Elementary School Size and Student Progress Differences by Ethnicity/Race:

A Multiyear, Texas Study



School Size, Elementary, Student Achievement, STAAR, Student Progress, Reading, Mathematics, Ethnicity/Race


In this investigation, the degree to which student enrollment (i.e., school size) at elementary schools was related to student progress on the State of Texas reading and mathematics state-mandated assessments was examined for White, Black, and Hispanic students.  Archival data available on the Texas Academic Performance Report were analyzed for the 2013-2014, 2014-2015, 2016-2017, and 2017-2018 school years.  Inferential analyses revealed the presence of statistically significant differences, with below small to small effect sizes.  Large-size schools had statistically significantly higher reading and mathematics progress rates than Small-size schools in 6 of the 9 analyses for White students.  In 6 of the 9 analyses, school size was not related to student progress in reading or mathematics for Hispanic students.  Small-size schools had statistically significantly higher progress rates in mathematics for Hispanic students than Moderate-size schools.  Large-size, Moderate-size, and Small-size schools had similar progress rates in reading and mathematics for Black students in 8 of the 9 analyses.  Implications for policy and practice, as well as recommendations for research, are provided.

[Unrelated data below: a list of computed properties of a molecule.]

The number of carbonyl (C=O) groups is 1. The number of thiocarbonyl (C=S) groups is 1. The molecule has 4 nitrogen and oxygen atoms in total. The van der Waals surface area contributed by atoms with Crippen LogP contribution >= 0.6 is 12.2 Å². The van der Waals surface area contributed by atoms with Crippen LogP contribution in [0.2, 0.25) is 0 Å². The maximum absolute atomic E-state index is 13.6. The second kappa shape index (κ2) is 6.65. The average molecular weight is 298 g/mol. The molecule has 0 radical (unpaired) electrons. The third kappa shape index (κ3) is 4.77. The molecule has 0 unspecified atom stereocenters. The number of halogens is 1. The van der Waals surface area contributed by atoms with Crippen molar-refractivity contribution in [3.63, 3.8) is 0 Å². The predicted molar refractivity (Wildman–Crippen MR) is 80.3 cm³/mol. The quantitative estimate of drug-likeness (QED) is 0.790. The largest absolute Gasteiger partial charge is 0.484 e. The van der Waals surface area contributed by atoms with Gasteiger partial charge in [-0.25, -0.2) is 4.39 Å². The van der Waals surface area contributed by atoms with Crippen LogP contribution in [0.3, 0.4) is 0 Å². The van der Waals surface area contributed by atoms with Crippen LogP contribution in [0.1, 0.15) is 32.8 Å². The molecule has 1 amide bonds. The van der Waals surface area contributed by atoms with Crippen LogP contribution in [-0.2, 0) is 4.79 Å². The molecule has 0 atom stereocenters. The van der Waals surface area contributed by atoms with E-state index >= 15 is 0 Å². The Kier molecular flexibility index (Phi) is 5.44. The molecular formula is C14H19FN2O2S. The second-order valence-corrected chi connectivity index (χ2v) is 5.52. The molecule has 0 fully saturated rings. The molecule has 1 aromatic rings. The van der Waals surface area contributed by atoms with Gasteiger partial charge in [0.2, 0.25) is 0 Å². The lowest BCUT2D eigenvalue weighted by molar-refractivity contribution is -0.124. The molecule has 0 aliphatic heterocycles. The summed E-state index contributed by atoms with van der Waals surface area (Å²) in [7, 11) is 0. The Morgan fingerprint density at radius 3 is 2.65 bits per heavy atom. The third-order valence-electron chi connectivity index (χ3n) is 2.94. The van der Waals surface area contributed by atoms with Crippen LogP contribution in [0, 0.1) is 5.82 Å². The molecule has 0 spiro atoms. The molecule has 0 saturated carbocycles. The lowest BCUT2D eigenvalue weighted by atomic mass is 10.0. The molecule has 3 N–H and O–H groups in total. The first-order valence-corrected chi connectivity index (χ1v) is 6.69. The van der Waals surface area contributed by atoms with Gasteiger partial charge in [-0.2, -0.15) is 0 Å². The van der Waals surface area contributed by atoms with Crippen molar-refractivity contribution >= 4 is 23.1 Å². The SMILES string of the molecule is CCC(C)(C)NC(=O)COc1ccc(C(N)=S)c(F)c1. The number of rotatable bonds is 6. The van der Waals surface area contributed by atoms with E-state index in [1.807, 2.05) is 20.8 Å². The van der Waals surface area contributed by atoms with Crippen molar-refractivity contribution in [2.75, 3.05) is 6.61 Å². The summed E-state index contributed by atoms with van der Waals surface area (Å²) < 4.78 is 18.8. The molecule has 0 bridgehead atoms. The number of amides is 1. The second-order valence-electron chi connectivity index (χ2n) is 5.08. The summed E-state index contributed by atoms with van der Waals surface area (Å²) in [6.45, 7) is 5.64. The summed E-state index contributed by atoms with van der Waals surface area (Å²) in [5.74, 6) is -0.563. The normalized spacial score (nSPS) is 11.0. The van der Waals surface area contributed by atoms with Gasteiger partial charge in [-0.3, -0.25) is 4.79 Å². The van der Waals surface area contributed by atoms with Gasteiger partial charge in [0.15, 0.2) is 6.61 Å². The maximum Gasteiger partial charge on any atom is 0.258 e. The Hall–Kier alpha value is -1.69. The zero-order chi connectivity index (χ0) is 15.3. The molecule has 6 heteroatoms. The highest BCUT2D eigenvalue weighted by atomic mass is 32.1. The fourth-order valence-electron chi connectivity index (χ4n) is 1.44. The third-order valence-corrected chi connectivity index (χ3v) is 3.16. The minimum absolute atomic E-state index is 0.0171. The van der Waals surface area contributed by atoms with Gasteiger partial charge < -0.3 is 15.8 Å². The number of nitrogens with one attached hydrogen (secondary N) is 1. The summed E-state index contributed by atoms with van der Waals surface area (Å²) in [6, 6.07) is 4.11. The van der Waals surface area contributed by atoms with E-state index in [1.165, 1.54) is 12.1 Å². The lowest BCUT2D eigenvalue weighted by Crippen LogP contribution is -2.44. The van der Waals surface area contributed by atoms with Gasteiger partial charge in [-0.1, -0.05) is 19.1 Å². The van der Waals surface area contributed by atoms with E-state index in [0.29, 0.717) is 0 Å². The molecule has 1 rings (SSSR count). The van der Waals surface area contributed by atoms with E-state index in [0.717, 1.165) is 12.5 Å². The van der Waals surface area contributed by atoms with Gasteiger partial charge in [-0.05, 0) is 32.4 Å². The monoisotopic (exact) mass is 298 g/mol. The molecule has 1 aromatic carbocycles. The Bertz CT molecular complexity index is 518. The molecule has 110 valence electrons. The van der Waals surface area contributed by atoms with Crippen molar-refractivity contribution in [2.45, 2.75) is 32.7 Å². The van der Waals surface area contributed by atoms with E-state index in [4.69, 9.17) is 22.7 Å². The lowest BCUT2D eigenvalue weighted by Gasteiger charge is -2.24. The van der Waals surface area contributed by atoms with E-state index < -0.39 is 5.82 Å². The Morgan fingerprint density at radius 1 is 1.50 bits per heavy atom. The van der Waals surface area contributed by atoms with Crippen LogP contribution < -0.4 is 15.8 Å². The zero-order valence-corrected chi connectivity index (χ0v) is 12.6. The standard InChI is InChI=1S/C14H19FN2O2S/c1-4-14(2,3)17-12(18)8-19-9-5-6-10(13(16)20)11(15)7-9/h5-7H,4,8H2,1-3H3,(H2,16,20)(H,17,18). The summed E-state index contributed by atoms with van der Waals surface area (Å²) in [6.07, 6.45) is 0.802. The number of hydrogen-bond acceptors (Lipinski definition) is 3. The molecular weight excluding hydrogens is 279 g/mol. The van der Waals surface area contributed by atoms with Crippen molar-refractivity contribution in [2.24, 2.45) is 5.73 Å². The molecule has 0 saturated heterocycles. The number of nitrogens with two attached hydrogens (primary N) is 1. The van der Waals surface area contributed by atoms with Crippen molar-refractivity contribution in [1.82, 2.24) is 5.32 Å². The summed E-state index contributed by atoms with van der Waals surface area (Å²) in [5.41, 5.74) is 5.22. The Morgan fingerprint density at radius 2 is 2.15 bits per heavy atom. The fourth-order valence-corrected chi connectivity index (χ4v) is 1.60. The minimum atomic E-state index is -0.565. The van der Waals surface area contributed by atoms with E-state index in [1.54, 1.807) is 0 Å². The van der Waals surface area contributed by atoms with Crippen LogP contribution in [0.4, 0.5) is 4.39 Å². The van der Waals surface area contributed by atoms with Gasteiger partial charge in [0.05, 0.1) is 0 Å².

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Author Biographies

Dr. Amy Busby, Sam Houston State University

Recent Doctoral Graduate in Educational Leadership

Dr. Cynthia Martinez-Garcia, Sam Houston State University

Associate Professor, Department of Educational Leadership

Dr. John R. Slate, Sam Houston State University

Professor, Department of Educational Leadership


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How to Cite

Amy C Busby, Cynthia Martinez-Garcia, & John R Slate. (2020). Elementary School Size and Student Progress Differences by Ethnicity/Race:: A Multiyear, Texas Study. SOCIALSCI JOURNAL, 6, 166-186. Retrieved from http://purkh.com/index.php/tosocial/article/view/705



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